“Woe to the world because of scandals. For it must needs be that scandals come: but nevertheless woe to that man by whom the scandal cometh” (Matthew 18:7).
This past Tuesday, at the age of 90, Dr. John J. McNeill died. I don’t know quite how I feel about it. Ansty, I suppose you could call it. Gut – wrenchingly saddened. Almost…fearful.
I don’t know if you’ve heard of Dr. John Mcneill. I suppose it depends on the circles you run in. Those in the LGBT culture would recognize him better perhaps by the title “Fr.” John J. McNeill, SJ, the first (so I am told) openly gay Catholic priest, and a pioneer for gay rights and biblical interpretation that says that the verses condemning homosexuality in the Bible actually don’t. Those in the conspiratorially conservative Catholic blogosphere would recognize the name as that of someone whom the Vatican was far too slow in censuring (It took over a decade for him to finally be expelled from the Jesuit and liaised for disobeying the Church’s injunction to stop ministering to homosexuals
Me, I mostly just knew him as “Jack”, partner/husband/spouse to my wife’s great-uncle Charlie. I can’t quite tell you how awkward it is to so utterly disagree with someone’s lifestyle and beliefs. One reads or hears about Jack’s work as a “pioneer” and a “rebel” challenging the hierarchy, and depicting him as a veritable saint (he even won an award entitled “living saint” once). One person even compared him to St. Francis of Assist! St. Francis might have challenged the status quo of the Italian upper classes, but he was a faithful servant of the Church. Jack, on the other hand, broke his vow of celibacy as well as his vow of obedience. Whatever you think about same-sex attraction or the Church’s teachings about it, surely we can agree that breaking vows is still a bad thing.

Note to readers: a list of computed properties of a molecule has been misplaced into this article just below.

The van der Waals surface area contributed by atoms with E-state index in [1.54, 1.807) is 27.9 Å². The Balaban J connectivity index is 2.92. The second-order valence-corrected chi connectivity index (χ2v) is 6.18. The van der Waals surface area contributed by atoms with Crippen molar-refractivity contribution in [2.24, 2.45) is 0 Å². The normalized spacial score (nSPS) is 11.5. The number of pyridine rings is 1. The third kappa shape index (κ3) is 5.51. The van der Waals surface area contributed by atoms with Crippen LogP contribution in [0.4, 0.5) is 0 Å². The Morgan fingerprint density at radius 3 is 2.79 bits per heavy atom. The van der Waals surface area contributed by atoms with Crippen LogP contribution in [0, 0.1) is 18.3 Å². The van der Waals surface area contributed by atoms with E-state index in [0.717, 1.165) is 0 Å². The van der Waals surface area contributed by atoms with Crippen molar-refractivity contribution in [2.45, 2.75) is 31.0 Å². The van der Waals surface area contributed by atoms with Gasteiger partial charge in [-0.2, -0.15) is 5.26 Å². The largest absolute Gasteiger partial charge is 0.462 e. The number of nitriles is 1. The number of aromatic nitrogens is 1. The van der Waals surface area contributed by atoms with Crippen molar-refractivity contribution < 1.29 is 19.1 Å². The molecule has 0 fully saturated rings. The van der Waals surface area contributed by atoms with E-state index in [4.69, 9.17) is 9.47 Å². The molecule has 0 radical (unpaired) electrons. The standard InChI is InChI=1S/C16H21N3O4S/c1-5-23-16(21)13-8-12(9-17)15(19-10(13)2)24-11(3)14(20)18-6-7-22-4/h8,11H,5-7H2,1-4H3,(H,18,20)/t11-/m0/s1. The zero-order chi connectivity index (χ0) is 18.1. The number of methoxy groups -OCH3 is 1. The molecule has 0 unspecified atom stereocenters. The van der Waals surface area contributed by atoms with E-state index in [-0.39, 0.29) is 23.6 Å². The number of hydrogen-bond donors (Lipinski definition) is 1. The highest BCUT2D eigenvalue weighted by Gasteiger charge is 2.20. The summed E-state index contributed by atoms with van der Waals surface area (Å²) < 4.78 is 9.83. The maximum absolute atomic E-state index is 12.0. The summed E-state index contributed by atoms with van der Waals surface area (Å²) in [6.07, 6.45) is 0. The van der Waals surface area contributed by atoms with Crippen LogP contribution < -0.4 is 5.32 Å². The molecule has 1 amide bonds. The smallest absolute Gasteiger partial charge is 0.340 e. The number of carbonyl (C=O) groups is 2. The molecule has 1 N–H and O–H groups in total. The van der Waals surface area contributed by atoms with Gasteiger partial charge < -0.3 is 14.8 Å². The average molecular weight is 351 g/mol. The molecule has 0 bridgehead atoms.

His books and articles, and a documentary about his life, have led many to reject the Church’s true and beautiful teachings on human sexuality, and encourage many more, who struggled with same-sex attraction, to openly embrace a gay lifestyle. It is a legacy that in these times, is not likely to be short-lived.
Now that Jack has gone on to his eternal reward, I come to the source of my angst and grief, as I ponder just what that reward might be. Many of those who disagree with him likely hold little hope for his salvation, whereas those who agree with the causes he championed have evidently already canonized him.
But we don’t know the state of Jack’s soul. Perhaps a special grace was given to him to see his error. Perhaps he did repent truly on his deathbed. When a man’s life so polarises the opinions of those with whom he comes into contact, how many people remember the possibility–and have the charity to hope–that he made it into purgatory. Who will remember to pray, “God, have mercy on Jack’s soul”?
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